You're worried about whether it's really working or not. You weren't at first, but as you near the deadline and all those finishing touches have to be frozen, you start wondering. And then, until someone delivers a verdict, you're virtually on pins and needles.
It's funny, come to think of it. We know what we're like, but we need the constant presence of a mirror to find out.
You present yourself-- whether as a writer or as an individual-- in what they used to call as-is-where-is condition. There's nothing you can drastically change, actually. And still you look for that outside opinion, that assurance or advice, believing that it would nudge us towards a corner of perfection.
If only we stop to think: who is our audience? Do they have nothing else to do but assess us against some mysterious yardstick? And then, what is this yardstick? I received a forward recently which quotes Isaac Asimov on IQ levels. An academic answering questions set by an academic may be rated with a high IQ. Likewise, a mechanic, a plumber, an animal lover and so on. It depends on what our core abilities or interests are. We could all have a high IQ in our respective fields.

Actually, in this time of blogging and citizen journalism and opinionated comments all over the place on the internet, everyone is potentially looking you over, assessing you and passing judgement. It may be a published work or a private comment you made, but you're being seen and talked about. You can't change or alter yourself to please them all!
I think of the stylized acting of our older stars--- their unique mannerisms that have been fodder and livelihood for thousands of mimicry artists. It could have been an unfortunate gesture or an ungainly movement that stuck and then became a sign of celebrity! Like Talat Mehmood's "quiver" which he was bent on removing, but was advised by a music director to "let it be", and that quiver is what makes him so unique and underlines his sensitivity!
So, if you're looking at mirrors, it had better be for confirmation, not to receive judgement.
The mirror's the same, but our mood changes, and what we see could be different each time.

Tuesday, October 06, 2009

Three Years Ago....

was re-reading this and thought it would be
interesting to re-present it here!

Wednesday, March 29, 2006


This one's about an article I wrote in the Sunday Express on March 26th, a day before World Theatre Day. I read the piece in print when I was in Bangalore.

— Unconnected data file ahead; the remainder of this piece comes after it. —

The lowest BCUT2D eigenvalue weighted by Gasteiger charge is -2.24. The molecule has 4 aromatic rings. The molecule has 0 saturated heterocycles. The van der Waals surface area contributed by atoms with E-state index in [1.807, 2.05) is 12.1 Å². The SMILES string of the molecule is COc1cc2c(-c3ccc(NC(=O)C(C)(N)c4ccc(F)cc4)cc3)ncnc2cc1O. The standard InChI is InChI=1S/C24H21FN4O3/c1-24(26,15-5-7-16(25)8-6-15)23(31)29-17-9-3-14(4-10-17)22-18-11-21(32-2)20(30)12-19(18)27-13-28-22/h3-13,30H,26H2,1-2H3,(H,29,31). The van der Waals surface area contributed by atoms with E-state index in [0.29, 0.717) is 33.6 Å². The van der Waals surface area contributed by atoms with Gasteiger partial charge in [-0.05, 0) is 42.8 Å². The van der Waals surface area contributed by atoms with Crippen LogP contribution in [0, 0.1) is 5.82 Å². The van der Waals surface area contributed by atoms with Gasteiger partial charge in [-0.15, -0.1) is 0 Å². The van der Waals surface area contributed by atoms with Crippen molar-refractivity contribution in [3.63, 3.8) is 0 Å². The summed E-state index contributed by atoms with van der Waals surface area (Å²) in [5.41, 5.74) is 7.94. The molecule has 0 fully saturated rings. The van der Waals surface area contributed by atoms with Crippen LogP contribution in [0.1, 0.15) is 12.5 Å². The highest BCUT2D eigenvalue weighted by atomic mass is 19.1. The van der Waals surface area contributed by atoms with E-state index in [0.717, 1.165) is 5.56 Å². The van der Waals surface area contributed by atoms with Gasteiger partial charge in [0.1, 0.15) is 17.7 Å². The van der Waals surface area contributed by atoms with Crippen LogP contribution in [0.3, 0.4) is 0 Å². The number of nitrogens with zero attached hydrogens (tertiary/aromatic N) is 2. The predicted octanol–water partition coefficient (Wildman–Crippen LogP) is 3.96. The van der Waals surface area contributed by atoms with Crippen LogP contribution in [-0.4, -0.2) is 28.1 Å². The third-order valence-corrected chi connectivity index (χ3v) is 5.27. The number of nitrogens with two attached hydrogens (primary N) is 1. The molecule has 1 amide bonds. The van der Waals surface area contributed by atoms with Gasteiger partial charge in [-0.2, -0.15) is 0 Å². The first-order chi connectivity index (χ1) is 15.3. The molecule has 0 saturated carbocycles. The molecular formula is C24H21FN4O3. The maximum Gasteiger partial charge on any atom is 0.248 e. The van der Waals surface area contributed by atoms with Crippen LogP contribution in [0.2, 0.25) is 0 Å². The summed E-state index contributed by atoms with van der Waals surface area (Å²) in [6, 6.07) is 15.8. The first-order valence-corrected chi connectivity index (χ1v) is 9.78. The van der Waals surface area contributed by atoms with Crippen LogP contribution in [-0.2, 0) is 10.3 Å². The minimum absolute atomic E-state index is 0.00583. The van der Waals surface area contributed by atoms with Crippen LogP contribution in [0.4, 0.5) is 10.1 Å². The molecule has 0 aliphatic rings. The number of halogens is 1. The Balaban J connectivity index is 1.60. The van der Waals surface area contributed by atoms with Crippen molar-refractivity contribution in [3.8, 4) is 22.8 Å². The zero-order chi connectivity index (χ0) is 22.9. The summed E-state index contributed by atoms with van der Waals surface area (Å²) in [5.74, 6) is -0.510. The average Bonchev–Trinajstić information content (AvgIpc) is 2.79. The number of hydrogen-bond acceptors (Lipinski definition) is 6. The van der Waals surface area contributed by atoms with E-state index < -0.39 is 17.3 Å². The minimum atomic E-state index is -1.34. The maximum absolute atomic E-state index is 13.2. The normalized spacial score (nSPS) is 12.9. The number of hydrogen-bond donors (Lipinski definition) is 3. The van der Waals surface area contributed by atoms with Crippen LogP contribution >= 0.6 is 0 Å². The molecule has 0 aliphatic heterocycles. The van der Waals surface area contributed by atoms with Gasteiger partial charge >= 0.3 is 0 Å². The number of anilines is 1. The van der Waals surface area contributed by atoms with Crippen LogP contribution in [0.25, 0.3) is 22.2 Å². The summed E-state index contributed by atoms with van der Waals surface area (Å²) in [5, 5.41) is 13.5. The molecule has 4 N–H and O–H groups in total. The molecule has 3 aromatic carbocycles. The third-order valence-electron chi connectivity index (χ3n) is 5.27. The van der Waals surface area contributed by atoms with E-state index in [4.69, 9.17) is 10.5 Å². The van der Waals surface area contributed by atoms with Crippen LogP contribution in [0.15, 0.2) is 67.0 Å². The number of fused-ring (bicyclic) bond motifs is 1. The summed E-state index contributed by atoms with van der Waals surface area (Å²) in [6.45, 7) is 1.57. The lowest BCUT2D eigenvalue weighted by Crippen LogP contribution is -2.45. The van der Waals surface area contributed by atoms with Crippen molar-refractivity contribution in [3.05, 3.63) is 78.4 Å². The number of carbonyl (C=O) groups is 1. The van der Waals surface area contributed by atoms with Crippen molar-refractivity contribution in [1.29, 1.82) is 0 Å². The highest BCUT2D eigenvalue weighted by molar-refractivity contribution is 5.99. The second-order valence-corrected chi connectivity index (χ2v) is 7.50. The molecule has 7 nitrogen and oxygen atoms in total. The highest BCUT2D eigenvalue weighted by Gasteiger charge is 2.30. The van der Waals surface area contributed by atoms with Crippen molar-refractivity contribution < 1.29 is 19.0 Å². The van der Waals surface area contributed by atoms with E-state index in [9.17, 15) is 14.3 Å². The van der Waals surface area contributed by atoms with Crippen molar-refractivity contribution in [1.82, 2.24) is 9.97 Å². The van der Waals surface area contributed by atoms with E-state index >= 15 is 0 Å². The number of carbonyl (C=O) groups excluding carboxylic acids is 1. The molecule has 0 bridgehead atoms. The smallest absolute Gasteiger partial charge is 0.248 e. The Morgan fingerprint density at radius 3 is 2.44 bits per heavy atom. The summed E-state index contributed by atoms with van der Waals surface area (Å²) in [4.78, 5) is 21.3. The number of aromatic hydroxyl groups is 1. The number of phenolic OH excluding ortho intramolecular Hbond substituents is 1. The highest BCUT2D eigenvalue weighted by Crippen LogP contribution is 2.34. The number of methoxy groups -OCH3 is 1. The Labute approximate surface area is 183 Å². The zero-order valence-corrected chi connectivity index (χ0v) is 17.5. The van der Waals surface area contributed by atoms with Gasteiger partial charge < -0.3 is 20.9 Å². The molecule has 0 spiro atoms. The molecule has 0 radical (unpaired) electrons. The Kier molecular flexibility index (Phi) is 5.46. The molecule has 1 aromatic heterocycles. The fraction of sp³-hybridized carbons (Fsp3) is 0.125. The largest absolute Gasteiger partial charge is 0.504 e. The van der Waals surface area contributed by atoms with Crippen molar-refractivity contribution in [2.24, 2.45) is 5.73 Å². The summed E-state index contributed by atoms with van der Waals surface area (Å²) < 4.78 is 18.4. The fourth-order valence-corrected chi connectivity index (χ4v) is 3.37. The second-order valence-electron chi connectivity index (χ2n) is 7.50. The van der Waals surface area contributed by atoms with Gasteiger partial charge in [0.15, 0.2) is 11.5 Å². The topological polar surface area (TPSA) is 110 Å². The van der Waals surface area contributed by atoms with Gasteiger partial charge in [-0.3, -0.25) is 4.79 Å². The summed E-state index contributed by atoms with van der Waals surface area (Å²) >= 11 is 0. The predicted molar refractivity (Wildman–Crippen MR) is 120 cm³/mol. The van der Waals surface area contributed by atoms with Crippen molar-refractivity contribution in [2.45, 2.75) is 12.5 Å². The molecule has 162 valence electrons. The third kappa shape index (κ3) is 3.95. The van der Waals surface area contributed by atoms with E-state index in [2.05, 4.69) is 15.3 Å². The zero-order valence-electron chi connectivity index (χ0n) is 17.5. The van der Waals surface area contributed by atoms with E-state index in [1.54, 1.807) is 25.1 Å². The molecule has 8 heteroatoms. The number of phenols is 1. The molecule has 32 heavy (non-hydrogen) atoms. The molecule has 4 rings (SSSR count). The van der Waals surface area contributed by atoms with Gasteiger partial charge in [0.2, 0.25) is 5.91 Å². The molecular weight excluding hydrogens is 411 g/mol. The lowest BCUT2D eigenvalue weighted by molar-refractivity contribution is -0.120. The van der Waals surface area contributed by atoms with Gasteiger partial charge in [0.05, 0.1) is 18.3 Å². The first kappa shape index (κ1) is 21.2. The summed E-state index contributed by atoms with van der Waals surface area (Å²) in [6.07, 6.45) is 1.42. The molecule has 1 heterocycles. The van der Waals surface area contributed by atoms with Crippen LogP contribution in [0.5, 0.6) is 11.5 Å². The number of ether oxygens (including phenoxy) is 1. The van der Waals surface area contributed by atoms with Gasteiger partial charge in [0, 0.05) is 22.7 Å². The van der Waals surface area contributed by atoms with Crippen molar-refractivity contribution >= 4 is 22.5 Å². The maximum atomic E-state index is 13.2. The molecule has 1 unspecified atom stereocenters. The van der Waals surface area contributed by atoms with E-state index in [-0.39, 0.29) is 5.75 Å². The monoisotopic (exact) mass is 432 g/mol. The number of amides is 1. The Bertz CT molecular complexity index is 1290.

Returning to Chennai I found the following email in my inbox:Sreekumar/Sushila Ravindranath:Sreekumar, I read your article entitled "Giving purists a decentburial". I give below my impressions/queries on the same..1. Could you please give me a definition of the word "purist" as usedin your article?2. I question your sentence " Now all that we imaginecan actuallytake place on stage - we simply sit back and take it all in." Is thatthe function of a truly discerning theatre viewer, theatre lover ortheatre critic? If one were to theoretically pose experience asgreater than understanding when viewing an art form, I do agree. But,this does not mean that we do not critically examine all that we seeon stage or on the walls. The primary function of a critic is tocritically analyse and review a production.3. You seem to imply that "rural phantasy" is an innovation inasmuchas it has used music and dance. Is that so? Madras Players have usedit in thearly fifties in their production of Hayavadana. Why go thatfar? This year this technique has been used in the productions of"Nagamandala" and "Hayavadana" by late Bhagyam and Yamuna. The pointis not using music and dance or video clippings (like Brecht'smontagetechnique) which is important. How you use it and how far ithasbeen integrated into theatre. In this respect, "Rural phantasy", inmy opinion has failed.4, If you mean by the word "purists" traditionalists" or "classicists"who have frowned upon the two productions you have mentioned in yourarticle, you are sadly mistaken. It is traditionalists and those whodo not know much about modern dance who have respectively endorsedboth productions. So, please do not be under the false impression thatit is modernists or innovators who have criticised these productions.The criticism is not about the techniques used, but how they have beenused.5. Apart from everything else "Rural Phantasy" has been criticisedfrom an ideological point of view and not merely a technical point ofview. Some of us have found the subliminal messages of the playreactionary, revisionary, anti-female, anti-male, anti-village,anti-nationalist freedom struggle. So, you should look into what wehave to say before you pass generalised remarks about anyone whocriticises the play.6. It is very easy, Sreekumar, to churn out sensationalistjournalistic articles without substantiating your points or enteringinto a dialogue about the same. These throw-away statements on the eveof the World Theatre Day make me wonder why we celebrate such days atall. I realise why criticism and that too art criticism is notdeveloping in this country. We seem to have equated "criticism" or"review" with "eulogy" , haphazard crowd pulling techniques withinnovation and experimentation, and unquestioning acceptance as thehallmark of dignity and intellectuality.I feel that these kind of articles give a wrong kind of impression toreaders and hence this email. I do realise that serious and insightfulcriticism is out of place in the modern scenario of performing arts.However, i thought I cannot leave this article unquestioned, hencethis email. Kind regards vasanthi